Humans have canines, so we must have evolved to eat meat. But so do gorillas, and they are vegetarians. Almost all the amino acids and essential nutrients humans need can be found in plants. So do we really have to kill 77 billion land animals every year to sustain our addiction to meat? And is slaughtering on this scale really ethical and sustainable?
The search for meat substitutes has been going on since 1765 when Adrian Wessanen founded a small seed-trading business near Amsterdam. This developed (very) slowly to produce environmentally-friendly and sustainable food products.
It started by making, among other things, dairy alternatives to meat and vegetarian meals. In fact, dairy substitutes for meat protein have been around for a hundred years. However, we can note that dairy cows are often treated like machines, their calves taken away at birth in order to use bits of their stomach to extract rennet for cheese and whey protein. So yet more butchering is involved.
Plant-based meat substitutes have also been around for a hundred years, the earliest produced by companies in North America. The GFI company data base lists over 360 companies worldwide producing plant-based meat, eggs and dairy products. These cater to vegetarian, vegan and, especially, flexitarian consumers, a rapidly growing market (while per capita meat consumption is declining, but only slowly). But the “almost” in the “almost all the amino acids and essential nutrients humans need” in plant-based proteins is still there: vitamin B12, iron, minerals and a few other essentials found only in meat are lacking (besides meat’s unique taste, texture and chewiness).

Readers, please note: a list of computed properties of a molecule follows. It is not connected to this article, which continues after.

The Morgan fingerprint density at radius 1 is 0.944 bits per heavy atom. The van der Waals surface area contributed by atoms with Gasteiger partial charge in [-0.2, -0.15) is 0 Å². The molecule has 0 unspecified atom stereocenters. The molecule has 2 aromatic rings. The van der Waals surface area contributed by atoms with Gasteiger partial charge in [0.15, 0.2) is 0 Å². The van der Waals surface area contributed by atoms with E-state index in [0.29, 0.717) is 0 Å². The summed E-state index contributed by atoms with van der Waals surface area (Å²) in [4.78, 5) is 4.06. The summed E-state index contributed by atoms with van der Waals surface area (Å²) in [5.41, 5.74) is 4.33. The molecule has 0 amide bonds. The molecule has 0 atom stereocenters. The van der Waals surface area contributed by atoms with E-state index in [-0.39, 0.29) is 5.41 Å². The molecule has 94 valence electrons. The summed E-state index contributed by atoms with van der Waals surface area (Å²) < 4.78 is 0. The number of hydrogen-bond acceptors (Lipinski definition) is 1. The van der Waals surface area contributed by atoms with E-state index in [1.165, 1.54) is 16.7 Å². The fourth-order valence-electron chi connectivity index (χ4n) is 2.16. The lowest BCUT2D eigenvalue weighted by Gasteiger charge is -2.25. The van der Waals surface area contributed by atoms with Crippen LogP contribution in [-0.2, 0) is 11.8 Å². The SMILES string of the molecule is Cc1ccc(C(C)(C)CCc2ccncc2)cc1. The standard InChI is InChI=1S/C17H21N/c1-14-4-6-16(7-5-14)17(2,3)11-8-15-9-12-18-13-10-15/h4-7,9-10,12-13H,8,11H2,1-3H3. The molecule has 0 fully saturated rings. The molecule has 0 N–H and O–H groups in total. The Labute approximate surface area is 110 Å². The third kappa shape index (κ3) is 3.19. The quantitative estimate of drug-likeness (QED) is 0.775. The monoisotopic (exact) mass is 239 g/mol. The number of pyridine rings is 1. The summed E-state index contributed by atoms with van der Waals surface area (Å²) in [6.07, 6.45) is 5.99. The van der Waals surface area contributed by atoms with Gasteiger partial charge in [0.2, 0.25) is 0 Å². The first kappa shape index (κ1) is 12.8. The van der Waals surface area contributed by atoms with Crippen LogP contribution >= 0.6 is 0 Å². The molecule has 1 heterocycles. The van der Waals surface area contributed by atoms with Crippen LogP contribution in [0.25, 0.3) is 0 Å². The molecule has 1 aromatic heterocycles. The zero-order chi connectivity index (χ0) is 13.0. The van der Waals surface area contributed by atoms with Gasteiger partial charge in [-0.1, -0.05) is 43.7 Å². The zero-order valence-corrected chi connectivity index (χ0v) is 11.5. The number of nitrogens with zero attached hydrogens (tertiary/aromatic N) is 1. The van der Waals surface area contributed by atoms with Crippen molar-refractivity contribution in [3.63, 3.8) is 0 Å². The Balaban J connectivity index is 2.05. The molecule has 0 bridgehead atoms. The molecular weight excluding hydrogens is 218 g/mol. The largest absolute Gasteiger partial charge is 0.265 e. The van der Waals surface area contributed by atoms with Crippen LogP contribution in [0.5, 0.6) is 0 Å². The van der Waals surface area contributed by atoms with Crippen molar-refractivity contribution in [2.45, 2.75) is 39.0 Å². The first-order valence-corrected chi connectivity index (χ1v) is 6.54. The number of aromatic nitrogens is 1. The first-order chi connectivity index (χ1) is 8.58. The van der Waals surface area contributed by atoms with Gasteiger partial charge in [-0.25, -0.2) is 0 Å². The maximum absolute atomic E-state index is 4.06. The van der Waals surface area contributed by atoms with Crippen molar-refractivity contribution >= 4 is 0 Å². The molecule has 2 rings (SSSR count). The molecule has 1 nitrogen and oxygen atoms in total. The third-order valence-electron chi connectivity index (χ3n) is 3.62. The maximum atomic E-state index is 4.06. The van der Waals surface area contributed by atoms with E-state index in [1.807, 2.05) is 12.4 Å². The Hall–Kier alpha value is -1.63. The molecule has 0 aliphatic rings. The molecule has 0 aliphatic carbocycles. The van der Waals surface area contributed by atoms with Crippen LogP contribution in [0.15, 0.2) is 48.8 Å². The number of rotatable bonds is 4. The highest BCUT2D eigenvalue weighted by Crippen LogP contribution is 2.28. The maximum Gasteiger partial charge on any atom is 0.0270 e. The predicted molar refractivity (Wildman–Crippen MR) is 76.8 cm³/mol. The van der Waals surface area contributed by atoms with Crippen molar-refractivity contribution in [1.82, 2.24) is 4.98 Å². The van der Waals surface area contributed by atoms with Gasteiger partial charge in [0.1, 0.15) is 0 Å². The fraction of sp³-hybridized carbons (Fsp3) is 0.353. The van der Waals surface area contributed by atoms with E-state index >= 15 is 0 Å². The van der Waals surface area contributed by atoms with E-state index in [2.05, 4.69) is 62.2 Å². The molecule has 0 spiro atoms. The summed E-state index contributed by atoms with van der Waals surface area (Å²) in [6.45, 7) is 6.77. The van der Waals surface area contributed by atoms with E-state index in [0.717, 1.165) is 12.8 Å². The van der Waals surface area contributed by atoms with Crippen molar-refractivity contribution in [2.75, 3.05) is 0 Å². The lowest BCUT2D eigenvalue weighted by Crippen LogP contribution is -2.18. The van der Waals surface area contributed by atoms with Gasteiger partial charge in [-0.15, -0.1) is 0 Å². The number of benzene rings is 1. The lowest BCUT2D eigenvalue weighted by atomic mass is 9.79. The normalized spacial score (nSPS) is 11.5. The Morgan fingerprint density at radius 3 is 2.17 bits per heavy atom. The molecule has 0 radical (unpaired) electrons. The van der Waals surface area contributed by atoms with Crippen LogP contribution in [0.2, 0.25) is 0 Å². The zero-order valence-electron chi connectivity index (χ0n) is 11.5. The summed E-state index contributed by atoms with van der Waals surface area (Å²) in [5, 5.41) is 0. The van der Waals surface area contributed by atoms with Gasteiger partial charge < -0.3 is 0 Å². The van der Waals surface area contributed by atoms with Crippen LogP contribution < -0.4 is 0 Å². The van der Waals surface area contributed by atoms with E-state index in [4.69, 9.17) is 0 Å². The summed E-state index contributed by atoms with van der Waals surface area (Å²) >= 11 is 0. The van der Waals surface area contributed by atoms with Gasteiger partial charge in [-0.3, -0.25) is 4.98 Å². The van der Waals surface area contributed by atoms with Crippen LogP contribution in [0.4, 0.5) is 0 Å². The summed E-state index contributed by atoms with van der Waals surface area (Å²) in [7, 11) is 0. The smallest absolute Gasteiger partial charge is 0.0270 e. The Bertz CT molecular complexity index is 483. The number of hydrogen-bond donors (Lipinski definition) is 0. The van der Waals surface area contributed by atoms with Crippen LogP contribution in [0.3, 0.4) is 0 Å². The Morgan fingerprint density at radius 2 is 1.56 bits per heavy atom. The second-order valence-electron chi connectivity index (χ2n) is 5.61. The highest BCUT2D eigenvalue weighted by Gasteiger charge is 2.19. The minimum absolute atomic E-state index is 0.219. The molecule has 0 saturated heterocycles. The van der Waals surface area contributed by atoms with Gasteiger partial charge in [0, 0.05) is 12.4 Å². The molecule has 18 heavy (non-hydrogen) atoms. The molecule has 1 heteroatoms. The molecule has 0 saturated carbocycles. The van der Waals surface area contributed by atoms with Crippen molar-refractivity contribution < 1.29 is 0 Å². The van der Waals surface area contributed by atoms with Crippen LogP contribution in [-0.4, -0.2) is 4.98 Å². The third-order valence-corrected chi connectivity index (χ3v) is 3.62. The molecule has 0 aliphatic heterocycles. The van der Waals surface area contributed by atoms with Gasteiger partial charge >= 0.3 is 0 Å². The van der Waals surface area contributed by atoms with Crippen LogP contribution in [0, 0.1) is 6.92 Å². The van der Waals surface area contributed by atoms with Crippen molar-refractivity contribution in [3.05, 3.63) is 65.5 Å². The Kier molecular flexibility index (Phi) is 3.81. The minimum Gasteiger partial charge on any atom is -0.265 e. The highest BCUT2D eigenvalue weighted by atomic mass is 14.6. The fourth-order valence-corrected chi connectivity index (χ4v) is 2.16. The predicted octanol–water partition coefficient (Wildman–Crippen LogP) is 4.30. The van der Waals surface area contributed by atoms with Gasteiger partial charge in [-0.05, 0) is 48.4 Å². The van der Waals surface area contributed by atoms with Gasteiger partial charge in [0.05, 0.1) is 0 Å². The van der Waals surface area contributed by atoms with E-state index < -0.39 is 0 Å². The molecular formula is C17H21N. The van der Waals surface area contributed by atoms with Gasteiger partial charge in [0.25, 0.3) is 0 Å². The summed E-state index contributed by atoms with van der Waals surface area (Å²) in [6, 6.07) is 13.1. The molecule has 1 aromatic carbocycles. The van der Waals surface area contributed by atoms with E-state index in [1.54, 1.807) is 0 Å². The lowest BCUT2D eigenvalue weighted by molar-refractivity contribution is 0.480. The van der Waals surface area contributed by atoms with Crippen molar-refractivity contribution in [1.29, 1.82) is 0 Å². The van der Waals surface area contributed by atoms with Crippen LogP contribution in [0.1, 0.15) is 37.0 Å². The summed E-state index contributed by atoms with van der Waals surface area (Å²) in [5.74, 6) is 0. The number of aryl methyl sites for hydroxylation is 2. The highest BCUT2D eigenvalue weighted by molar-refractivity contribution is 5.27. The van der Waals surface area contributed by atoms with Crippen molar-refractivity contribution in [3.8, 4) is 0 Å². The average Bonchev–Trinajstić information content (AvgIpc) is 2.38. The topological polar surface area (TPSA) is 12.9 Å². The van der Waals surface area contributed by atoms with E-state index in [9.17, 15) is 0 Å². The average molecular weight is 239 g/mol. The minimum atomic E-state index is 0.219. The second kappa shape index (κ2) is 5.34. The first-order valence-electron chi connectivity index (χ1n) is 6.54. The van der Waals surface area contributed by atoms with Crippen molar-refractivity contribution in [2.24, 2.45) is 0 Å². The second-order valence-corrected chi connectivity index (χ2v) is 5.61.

The search for a “real” and sustainable meat alternative has been active for about ten years. This is called cultivated, or cellular, meat as it is made from the cells of (non-slaughtered) animals. All kinds of high-tech formulations are used in bioreactors to produce it, sometimes with 3D printing for creating texture. The “industry” (some 70 companies worldwide) is still in its infancy and will not be able to produce a steak under $100/kg for some years. Although pilot plants exist, production quantities are not yet up to the demands of meat addicts. But cellular meat can now substitute for real meat and help people with intolerances and allergies found increasingly in dairy and plant-based proteins. The quantities available for flexitarian consumers will come later.
One of the companies producing cellular meat is the Spanish firm BioTech Foods. It can produce in sufficient quantity for the premium protein markets for intolerances and the like.
SAI has been active in the functional foods business for many years. We would be happy to tell you more.